However, to stay realistic, Citigroup and Bank of America are still troubled, and neither is going to repay their bailout money soon. Their stocks have surged this summer, but they are both still sitting on mortgages that don't look good.

Will the Paybacks happen soon enough?

The US Treasury is subject to a Congressional debt limit. In February it was raised to $12.1 trillion. It currently stands at $11.7 trillion and was scheduled to hit the limit in mid-October. There are steps it can take short term to free up cash but none of them are long term solutions. Some of them are an avoidance of investing in Federal employees pension or G fund, or in the Civil Service Retirement and Disability Fund. Payments to this fund are normally $5.63 billion every month.

The Fed has been one of the biggest buyers of US Treasury's and government backed mortgage debt. What does this mean? The regional banks comprising the Federal Reserve System have agreed to buy the debt of their weaker brothers. In the second quarter, the Fed bought $164 billion of the $339 billion in new Treasurys. The Fed has been buying upward of 80% of the bonds issued by Freddie Mac and Fannie Mae. This has propped up the Real Estate market, but in October the Fed is scheduled to stop buying those bonds.

Luckily, US Households have been buying US Treasurys at an unusual rate. Is this because they are unsure about their local banks? This week, the government is auctioning a record $112 billion in debt. If the US citizen continues to buy our national debt, we can at least keep our debt out of foreign hands.

US Debt of George Bush: From $5.6 trillion to $10.6 trillion 1/20/09.

US Debt during year 2009: From $10.6 trillion to $11.8 trillion.

Obama has returned to pay-as-you-go which created the dip in National Debt that we saw during the Clinton years. Please support this practice as it seems to be the only way to constrain the lawmakers. Additionally, the top tax rates are now below what they were during the 1950's and the Eisenhower presidency. This is not helpful. A return even to the Reagan tax rates would greatly reduce the National Debt.

There is a myth being perpetrated that Republicans handle the Nation's money better. Not so. It would seem that they handle their money and our money better while the Nation goes deeper into debt!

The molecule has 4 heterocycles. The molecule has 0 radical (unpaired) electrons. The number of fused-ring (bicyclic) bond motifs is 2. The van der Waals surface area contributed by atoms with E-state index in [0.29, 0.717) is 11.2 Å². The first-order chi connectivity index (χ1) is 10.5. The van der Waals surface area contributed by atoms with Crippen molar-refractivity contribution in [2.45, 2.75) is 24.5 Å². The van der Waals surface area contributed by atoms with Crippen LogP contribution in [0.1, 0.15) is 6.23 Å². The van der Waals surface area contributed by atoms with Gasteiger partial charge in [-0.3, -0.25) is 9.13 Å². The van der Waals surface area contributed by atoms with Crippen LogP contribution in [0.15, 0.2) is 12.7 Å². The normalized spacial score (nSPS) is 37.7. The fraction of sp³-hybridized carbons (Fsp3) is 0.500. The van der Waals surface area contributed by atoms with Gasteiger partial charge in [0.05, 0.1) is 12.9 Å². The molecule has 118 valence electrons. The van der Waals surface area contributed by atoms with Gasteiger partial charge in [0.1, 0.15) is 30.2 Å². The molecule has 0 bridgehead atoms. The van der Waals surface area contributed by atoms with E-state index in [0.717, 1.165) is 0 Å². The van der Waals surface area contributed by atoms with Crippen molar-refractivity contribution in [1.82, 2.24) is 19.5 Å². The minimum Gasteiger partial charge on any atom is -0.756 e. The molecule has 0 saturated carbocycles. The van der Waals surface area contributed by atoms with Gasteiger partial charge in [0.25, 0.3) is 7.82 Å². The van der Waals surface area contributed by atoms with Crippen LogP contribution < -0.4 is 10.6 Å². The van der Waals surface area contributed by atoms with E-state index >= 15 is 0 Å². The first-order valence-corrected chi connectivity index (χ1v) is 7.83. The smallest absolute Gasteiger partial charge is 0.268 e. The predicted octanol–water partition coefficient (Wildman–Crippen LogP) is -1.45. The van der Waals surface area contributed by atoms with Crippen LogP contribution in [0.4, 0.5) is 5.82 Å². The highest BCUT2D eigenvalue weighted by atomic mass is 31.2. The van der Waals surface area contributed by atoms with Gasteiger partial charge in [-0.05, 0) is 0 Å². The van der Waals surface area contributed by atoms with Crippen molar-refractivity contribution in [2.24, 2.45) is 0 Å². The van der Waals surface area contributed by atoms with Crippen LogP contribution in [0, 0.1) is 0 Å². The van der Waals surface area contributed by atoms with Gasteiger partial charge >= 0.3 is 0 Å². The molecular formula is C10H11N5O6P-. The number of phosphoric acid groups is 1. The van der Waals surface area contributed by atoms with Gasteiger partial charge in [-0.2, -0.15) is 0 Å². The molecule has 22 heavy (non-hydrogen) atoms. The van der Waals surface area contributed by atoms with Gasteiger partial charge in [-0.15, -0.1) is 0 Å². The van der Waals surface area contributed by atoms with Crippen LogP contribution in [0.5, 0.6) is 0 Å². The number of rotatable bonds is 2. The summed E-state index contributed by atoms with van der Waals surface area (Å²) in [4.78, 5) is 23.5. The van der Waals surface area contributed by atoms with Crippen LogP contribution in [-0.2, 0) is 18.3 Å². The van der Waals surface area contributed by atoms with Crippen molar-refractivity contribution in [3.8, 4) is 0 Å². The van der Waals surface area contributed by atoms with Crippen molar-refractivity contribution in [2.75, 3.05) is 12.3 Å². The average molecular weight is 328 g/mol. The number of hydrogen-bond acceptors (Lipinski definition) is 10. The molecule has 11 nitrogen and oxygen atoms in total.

Thursday, September 3, 2009

People of Walmart

It's a holiday weekend, so we're going to set you up with the funniest web sites. Be the first, or 100,000th on your block depending on where you live, to visit these sites. The first is People of Walmart.

People of Walmart
is not easy to get in to, but it is well worth the try. This is one of the hottest, and newest sites (with an Alexa rating of 59,037 in it's first month.) Three friends set it up, Andrew, his brother Adam and their friend Luke. In their own words:

People of Walmart was founded in August of 2009 by three friends and roommates after an international trip to Walmart. Let’s face it; we all have seen the people who obviously don’t have mirrors and/or family and friends to lock them in a basement, and they all seem to congregate at Walmart. It’s not everywhere that you can shop for milk at 10 a.m. next to a 400lb mother of 6 wearing a pink tube top, leopard tights, and hooker heels.”

You can find the site here:
Race Day: Get there early to get a good seat!

Photos are up by date, and you are allowed to browse the previous day for the best in hairdo's, outfits, cars and pets! It's a "don't miss" from Mindbridge Trends!

They are asking for photos, so grab your camera on your next trip to Walmart if you haven't got anything better to do! Oh, one thing, there is a disclaimer:

"We would also like to stress that we are in no way liable if you get your ass beat by Bubba when he catches you taking his picture. Be discrete, have fun, and Enjoy!"

Once a Flower Child, Always A Flower Child....

Ha. Good heads up. Maybe you should avoid weekends....